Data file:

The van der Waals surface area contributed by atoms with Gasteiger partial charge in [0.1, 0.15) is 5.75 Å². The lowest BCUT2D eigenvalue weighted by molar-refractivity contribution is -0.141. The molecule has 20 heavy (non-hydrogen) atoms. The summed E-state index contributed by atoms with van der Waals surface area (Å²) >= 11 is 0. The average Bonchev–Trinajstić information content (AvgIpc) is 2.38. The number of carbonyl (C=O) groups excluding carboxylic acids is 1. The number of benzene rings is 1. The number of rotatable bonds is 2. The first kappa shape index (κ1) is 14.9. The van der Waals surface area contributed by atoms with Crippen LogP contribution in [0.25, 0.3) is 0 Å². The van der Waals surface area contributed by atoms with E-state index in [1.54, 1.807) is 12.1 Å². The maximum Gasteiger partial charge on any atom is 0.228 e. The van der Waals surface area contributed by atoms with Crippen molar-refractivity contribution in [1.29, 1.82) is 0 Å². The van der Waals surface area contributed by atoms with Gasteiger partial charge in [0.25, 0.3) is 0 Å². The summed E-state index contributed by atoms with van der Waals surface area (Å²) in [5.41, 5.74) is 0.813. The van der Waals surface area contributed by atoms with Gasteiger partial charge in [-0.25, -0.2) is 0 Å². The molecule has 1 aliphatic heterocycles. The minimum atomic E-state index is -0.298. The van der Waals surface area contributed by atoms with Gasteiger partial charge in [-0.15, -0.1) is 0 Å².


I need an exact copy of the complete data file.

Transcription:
The van der Waals surface area contributed by atoms with Gasteiger partial charge in [0.1, 0.15) is 5.75 Å². The lowest BCUT2D eigenvalue weighted by molar-refractivity contribution is -0.141. The molecule has 20 heavy (non-hydrogen) atoms. The summed E-state index contributed by atoms with van der Waals surface area (Å²) >= 11 is 0. The average Bonchev–Trinajstić information content (AvgIpc) is 2.38. The number of carbonyl (C=O) groups excluding carboxylic acids is 1. The number of benzene rings is 1. The number of rotatable bonds is 2. The first kappa shape index (κ1) is 14.9. The van der Waals surface area contributed by atoms with Crippen LogP contribution in [0.25, 0.3) is 0 Å². The van der Waals surface area contributed by atoms with E-state index in [1.54, 1.807) is 12.1 Å². The maximum Gasteiger partial charge on any atom is 0.228 e. The van der Waals surface area contributed by atoms with Crippen molar-refractivity contribution in [1.29, 1.82) is 0 Å². The van der Waals surface area contributed by atoms with Gasteiger partial charge in [0.25, 0.3) is 0 Å². The summed E-state index contributed by atoms with van der Waals surface area (Å²) in [5.41, 5.74) is 0.813. The van der Waals surface area contributed by atoms with Gasteiger partial charge in [-0.25, -0.2) is 0 Å². The molecule has 1 aliphatic heterocycles. The minimum atomic E-state index is -0.298. The van der Waals surface area contributed by atoms with Gasteiger partial charge in [-0.15, -0.1) is 0 Å².